This tendency is not confined to the wealthy. The poor can be just as preoccupied with possessions as the rich, just as convinced that money can compensate for spiritual poverty. They can spend what they do have on display items. I suspect, for example, that a large proportion of Chicago Bulls or Dallas Cowboys sportswear is bought by people below or near the poverty level.
In fact, possessiveness may be clearest at the extremes, among the poor and among the rich. It may be subtlest among the middle classes, in that never-never land where it is so easy to take for granted what one has and want just a little more, where there is no clear definition of the word, “enough.” Most of us have more than our grandparents ever dreamed of having, more than they dreamed was possible. We live in this country that uses far more than its share of the world’s natural resources. What are we so worried about?
“The time is fulfilled, and the kingdom of God is at hand. Repent, and believe the good news.” The kingdom of God is at hand. It is always at hand. As the Gospels remind us, it is within and among us. It is in our own attitudes toward each other and toward ourselves. Our daily routines offer us countless opportunities for peace of heart—in the words of the hymn, “the trivial round, the common task, will furnish all we need to ask: room to deny ourselves, a road to bring us daily nearer God.”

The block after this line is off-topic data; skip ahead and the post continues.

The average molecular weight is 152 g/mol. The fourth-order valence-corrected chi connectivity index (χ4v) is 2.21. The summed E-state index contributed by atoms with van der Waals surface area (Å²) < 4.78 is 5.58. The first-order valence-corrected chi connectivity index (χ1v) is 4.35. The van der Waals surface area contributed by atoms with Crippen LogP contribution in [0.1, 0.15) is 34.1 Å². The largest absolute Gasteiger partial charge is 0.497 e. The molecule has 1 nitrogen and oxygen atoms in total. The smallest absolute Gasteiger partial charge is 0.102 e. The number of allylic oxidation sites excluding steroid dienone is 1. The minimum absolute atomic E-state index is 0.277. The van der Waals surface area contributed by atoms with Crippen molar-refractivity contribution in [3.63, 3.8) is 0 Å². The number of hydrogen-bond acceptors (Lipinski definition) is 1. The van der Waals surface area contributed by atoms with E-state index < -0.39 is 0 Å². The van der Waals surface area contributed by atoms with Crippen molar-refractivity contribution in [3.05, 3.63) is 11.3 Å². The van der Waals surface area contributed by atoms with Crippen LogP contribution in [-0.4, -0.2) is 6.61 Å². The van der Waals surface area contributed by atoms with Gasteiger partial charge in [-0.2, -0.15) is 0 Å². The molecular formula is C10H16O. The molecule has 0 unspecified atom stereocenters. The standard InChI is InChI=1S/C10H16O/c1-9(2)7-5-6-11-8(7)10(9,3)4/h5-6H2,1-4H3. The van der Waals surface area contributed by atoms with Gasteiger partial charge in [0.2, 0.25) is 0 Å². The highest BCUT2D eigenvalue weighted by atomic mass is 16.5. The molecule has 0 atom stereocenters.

This does not mean that we forget about money or work or any responsibility. Actually, we handle such things better if we see them in proportion. Anxiety not only does not help, it hurts. It makes us not want to think about things, and then to think distortedly. If we can rise above our worries, we can see more clearly, act more consistently, plan more coherently. We do not then have unrealistic expectations either of miraculous salvation or of imminent disaster. We are much more able to see things fairly, as they are.